A question-and-answer session with
Rev. David Preus, LCMS missionary to the Dominican Republic
Q: How does having good Lutheran books, written in your own language, help the church in the Dominican Republic to grow stronger in faith and/or greater in number (Gospel outreach)?
A: Having solid Lutheran books translated into Spanish provides our people with a confirmation and expansion of the eternal truth we learn from our pastors in church. It serves pastors, people, deaconesses, and seminarians as a text for mutual reflection and further education.
Q: Do you know of a particular person who has benefitted from reading the catechism?
A: Throughout the Dominican Republic, and indeed, across all of our Latin American missions, the Bible with the catechism printed in the front is used in our churches and schools. It is an extremely useful resource, because it is immediately available and, as long as the person can read, folks are able to learn from it.
In Palmar Arriba, Dominican Republic, a man I met named Antonito was greatly dissatisfied, as his priest didn’t teach him any Christian doctrine. His search for understanding took him from one church to another in search for clarity. When, after finally landing in the Lutheran Church, he began to read Luther’s catechism printed in the front of the Bible LHF published, he exclaimed to me: “The Lutherans make it simple and clear.” He has been here, and he isn’t likely going anywhere else. Antonito is one of a host of others who have said similar things.
Q: As you know, 2017 is also the year we celebrate the 500th anniversary of the Reformation. How is what Luther taught in 1517 still important today, in the Dominican Republic?
A: Luther exposed the abuses of the Catholic Church and began to teach against the mass and the selling of indulgences, which was basically charging money for grace. In the Dominican Republic, a predominantly Catholic culture, it seems that the issues faced by the Lutheran reformation are more relevant to this culture than perhaps most others. Steeped in medieval-like Catholic superstition, it is common practice for Dominican priests to charge their people for religious services. It is that way across Latin America, but here in the Dominican Republic, quite a number of people, lacking an opportunity for education, are unable to read the Bible. Much like in Luther’s day, the Gospel comes across as fresh good news in the face of the abuses of the Catholic Church.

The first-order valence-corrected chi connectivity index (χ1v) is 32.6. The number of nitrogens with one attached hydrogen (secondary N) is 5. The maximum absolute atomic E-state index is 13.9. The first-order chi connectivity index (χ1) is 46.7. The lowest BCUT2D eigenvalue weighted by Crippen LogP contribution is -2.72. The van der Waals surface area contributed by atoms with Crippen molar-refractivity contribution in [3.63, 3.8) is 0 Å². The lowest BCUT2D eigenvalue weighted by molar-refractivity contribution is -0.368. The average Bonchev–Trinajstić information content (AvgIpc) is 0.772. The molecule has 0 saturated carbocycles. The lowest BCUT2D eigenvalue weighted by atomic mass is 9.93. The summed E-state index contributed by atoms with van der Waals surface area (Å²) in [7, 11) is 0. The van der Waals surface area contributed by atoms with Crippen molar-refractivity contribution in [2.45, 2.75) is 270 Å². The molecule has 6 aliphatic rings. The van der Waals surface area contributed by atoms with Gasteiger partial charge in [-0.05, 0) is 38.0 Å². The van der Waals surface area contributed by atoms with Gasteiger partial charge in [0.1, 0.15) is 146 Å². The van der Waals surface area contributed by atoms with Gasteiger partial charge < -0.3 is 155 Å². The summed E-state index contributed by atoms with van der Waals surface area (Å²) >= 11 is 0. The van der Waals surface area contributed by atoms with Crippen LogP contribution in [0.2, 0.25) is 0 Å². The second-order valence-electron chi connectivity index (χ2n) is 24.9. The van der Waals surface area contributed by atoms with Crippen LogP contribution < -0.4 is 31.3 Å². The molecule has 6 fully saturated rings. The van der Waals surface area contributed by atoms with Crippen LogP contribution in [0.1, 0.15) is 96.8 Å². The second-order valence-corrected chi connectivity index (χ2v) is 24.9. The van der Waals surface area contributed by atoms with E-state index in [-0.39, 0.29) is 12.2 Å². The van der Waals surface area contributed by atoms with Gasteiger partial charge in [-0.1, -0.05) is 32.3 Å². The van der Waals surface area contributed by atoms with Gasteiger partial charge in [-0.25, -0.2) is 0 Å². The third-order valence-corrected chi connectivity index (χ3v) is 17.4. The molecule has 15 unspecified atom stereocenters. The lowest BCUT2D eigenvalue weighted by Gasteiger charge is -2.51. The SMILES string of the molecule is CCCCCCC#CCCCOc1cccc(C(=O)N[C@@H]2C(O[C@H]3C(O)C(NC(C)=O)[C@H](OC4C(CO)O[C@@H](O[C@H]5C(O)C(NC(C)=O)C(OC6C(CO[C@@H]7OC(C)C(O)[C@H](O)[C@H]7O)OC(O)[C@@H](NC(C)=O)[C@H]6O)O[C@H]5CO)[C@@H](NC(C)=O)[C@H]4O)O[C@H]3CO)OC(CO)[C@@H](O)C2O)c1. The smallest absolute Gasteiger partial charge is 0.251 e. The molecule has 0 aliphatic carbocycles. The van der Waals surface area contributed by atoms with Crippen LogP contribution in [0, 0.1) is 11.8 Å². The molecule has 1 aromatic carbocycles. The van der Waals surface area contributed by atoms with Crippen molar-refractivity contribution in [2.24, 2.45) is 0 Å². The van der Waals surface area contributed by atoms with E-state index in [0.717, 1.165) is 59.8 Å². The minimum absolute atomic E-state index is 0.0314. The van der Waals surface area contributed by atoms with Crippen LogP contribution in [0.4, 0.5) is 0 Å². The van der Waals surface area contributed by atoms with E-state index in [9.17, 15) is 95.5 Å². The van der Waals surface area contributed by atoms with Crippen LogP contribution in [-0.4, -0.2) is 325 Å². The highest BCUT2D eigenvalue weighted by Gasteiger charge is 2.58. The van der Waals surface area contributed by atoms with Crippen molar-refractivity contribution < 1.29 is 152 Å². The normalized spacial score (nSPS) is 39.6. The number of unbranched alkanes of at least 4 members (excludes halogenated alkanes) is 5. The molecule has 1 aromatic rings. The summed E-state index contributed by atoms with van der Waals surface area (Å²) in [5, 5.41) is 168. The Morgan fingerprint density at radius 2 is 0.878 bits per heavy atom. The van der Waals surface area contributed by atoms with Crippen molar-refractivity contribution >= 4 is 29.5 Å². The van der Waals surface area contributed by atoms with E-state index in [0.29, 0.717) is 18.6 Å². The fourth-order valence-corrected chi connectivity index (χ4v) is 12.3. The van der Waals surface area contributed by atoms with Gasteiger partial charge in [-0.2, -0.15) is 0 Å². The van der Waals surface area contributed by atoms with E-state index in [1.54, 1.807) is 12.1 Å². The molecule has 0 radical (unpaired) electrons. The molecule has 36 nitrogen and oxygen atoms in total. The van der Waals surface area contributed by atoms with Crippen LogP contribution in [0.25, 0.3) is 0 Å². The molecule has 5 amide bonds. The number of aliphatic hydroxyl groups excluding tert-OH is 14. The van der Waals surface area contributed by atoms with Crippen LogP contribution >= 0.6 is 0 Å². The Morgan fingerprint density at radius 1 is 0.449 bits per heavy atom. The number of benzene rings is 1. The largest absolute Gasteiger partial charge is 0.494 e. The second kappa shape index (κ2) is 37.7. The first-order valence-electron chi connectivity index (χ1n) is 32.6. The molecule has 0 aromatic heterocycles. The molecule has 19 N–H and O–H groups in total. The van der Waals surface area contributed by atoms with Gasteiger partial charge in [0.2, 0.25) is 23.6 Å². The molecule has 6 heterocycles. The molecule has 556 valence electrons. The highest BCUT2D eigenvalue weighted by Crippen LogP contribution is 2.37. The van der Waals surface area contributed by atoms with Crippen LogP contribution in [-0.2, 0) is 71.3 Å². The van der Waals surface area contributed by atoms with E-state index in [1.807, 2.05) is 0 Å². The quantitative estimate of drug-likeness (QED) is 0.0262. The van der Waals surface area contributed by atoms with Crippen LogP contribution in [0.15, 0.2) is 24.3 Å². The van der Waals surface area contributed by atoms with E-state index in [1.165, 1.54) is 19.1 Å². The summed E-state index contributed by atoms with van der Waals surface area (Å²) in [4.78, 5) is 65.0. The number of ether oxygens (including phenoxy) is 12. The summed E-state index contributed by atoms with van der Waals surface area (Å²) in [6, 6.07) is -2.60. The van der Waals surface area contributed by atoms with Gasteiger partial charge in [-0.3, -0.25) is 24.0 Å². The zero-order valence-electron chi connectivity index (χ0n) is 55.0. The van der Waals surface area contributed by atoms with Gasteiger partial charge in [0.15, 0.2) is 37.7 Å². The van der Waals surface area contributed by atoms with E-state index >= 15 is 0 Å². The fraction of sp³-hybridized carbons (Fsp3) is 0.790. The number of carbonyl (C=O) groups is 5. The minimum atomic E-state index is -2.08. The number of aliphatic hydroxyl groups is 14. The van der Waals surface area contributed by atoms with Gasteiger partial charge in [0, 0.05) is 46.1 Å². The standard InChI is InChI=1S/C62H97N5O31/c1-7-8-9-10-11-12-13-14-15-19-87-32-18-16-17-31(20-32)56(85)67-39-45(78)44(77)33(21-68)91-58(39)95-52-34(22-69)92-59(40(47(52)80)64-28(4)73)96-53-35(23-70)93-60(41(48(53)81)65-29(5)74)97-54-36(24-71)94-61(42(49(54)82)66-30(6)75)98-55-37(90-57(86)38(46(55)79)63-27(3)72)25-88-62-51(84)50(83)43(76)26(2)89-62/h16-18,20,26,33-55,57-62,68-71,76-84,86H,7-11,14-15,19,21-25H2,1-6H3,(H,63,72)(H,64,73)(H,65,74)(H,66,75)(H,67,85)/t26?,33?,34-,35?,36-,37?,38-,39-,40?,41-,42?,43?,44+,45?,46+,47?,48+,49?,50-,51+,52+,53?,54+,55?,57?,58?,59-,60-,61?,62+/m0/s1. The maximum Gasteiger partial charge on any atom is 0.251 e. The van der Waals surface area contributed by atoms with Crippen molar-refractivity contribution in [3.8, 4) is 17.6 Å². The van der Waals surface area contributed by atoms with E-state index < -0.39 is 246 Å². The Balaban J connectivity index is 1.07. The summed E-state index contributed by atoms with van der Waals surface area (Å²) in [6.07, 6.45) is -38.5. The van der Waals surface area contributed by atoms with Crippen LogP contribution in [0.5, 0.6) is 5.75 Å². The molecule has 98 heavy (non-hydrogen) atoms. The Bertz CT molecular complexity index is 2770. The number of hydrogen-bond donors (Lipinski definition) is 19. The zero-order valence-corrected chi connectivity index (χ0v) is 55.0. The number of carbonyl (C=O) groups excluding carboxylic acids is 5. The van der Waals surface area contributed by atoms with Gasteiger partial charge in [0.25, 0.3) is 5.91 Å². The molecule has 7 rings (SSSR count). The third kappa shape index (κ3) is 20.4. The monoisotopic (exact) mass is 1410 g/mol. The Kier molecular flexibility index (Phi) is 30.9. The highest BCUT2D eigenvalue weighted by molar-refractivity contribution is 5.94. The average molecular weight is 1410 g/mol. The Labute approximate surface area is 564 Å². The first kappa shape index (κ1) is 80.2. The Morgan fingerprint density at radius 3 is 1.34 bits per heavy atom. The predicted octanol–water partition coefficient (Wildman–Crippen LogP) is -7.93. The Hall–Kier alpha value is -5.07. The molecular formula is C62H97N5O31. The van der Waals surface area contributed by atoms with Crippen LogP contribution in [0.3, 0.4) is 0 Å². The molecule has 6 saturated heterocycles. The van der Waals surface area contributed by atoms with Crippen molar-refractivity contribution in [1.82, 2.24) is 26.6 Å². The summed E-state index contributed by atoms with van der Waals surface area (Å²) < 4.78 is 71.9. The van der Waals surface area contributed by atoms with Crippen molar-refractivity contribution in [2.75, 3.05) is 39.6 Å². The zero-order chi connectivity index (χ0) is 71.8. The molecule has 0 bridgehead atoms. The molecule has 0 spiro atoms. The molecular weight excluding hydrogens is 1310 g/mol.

Q: LHF will soon be publishing a Spanish-language children’s Bible (A Child’s Garden of Bible Stories) and a Lutheran hymnal that will be used throughout Central and South America. Why will these publications be important in the life of your churches?
A: You can’t really teach anything to kids until you first teach them the Bible stories. These publications will be useful tools for teaching children and others who have limited reading skills. Since this is a fairly illiterate culture, a high premium has been placed recently on increasing literacy in the Dominican Republic. With such a big push for literacy, and folks jumping at the opportunity to learn, we may easily enter in—indeed, we are invited by the public schools in our community—to teach biblical literacy at the same time. This is the basis upon which we then move in with the catechism and further instruction. The hymnal is important because it is important to involve the children, especially a new and fledgling church. Our experience here has been that the kids learn the gospel and then go home and teach their parents.